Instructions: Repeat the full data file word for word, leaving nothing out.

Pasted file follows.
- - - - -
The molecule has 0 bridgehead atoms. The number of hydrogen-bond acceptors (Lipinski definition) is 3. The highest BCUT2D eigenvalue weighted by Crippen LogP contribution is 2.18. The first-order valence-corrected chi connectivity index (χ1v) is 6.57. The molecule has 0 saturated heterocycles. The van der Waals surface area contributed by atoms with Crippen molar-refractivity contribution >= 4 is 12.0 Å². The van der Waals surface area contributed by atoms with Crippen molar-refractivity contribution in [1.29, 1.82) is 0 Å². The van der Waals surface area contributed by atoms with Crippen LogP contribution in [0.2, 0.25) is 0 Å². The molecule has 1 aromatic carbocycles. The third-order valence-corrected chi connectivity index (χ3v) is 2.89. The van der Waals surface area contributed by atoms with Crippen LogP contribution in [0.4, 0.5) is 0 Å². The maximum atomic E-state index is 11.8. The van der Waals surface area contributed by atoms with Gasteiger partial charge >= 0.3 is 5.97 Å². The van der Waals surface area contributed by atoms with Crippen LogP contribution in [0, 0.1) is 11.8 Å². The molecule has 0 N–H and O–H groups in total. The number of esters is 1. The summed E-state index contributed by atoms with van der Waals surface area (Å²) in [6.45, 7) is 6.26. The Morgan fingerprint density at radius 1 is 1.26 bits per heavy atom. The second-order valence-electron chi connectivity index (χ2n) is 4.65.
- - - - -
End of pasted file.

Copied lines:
The molecule has 0 bridgehead atoms. The number of hydrogen-bond acceptors (Lipinski definition) is 3. The highest BCUT2D eigenvalue weighted by Crippen LogP contribution is 2.18. The first-order valence-corrected chi connectivity index (χ1v) is 6.57. The molecule has 0 saturated heterocycles. The van der Waals surface area contributed by atoms with Crippen molar-refractivity contribution >= 4 is 12.0 Å². The van der Waals surface area contributed by atoms with Crippen molar-refractivity contribution in [1.29, 1.82) is 0 Å². The van der Waals surface area contributed by atoms with Crippen LogP contribution in [0.2, 0.25) is 0 Å². The molecule has 1 aromatic carbocycles. The third-order valence-corrected chi connectivity index (χ3v) is 2.89. The van der Waals surface area contributed by atoms with Crippen LogP contribution in [0.4, 0.5) is 0 Å². The maximum atomic E-state index is 11.8. The van der Waals surface area contributed by atoms with Gasteiger partial charge >= 0.3 is 5.97 Å². The van der Waals surface area contributed by atoms with Crippen LogP contribution in [0, 0.1) is 11.8 Å². The molecule has 0 N–H and O–H groups in total. The number of esters is 1. The summed E-state index contributed by atoms with van der Waals surface area (Å²) in [6.45, 7) is 6.26. The Morgan fingerprint density at radius 1 is 1.26 bits per heavy atom. The second-order valence-electron chi connectivity index (χ2n) is 4.65.